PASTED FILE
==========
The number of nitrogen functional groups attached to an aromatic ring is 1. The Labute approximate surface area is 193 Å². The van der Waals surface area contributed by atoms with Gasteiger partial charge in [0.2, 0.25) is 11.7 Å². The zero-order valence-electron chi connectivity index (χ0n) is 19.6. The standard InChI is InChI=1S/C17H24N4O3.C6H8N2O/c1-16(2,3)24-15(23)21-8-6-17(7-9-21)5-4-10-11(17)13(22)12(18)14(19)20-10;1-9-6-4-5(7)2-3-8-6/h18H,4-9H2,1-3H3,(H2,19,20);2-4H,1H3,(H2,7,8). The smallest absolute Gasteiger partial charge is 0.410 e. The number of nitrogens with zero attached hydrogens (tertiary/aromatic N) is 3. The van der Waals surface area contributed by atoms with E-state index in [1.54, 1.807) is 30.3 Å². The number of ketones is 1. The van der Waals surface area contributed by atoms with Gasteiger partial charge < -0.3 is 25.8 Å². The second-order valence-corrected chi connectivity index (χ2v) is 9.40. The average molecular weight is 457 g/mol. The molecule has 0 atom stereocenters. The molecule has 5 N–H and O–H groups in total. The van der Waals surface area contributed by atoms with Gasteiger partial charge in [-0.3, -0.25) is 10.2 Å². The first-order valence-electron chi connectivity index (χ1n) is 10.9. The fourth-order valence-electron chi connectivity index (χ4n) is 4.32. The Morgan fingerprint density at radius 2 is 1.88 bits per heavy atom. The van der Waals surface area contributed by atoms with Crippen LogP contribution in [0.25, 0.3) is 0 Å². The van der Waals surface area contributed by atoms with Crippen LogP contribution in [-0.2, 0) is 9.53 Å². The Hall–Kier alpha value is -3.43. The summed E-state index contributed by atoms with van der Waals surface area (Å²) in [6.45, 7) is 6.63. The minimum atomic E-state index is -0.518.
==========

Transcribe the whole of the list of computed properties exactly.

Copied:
The number of nitrogen functional groups attached to an aromatic ring is 1. The Labute approximate surface area is 193 Å². The van der Waals surface area contributed by atoms with Gasteiger partial charge in [0.2, 0.25) is 11.7 Å². The zero-order valence-electron chi connectivity index (χ0n) is 19.6. The standard InChI is InChI=1S/C17H24N4O3.C6H8N2O/c1-16(2,3)24-15(23)21-8-6-17(7-9-21)5-4-10-11(17)13(22)12(18)14(19)20-10;1-9-6-4-5(7)2-3-8-6/h18H,4-9H2,1-3H3,(H2,19,20);2-4H,1H3,(H2,7,8). The smallest absolute Gasteiger partial charge is 0.410 e. The number of nitrogens with zero attached hydrogens (tertiary/aromatic N) is 3. The van der Waals surface area contributed by atoms with E-state index in [1.54, 1.807) is 30.3 Å². The number of ketones is 1. The van der Waals surface area contributed by atoms with Gasteiger partial charge < -0.3 is 25.8 Å². The second-order valence-corrected chi connectivity index (χ2v) is 9.40. The average molecular weight is 457 g/mol. The molecule has 0 atom stereocenters. The molecule has 5 N–H and O–H groups in total. The van der Waals surface area contributed by atoms with Gasteiger partial charge in [-0.3, -0.25) is 10.2 Å². The first-order valence-electron chi connectivity index (χ1n) is 10.9. The fourth-order valence-electron chi connectivity index (χ4n) is 4.32. The Morgan fingerprint density at radius 2 is 1.88 bits per heavy atom. The van der Waals surface area contributed by atoms with Crippen LogP contribution in [0.25, 0.3) is 0 Å². The van der Waals surface area contributed by atoms with Crippen LogP contribution in [-0.2, 0) is 9.53 Å². The Hall–Kier alpha value is -3.43. The summed E-state index contributed by atoms with van der Waals surface area (Å²) in [6.45, 7) is 6.63. The minimum atomic E-state index is -0.518.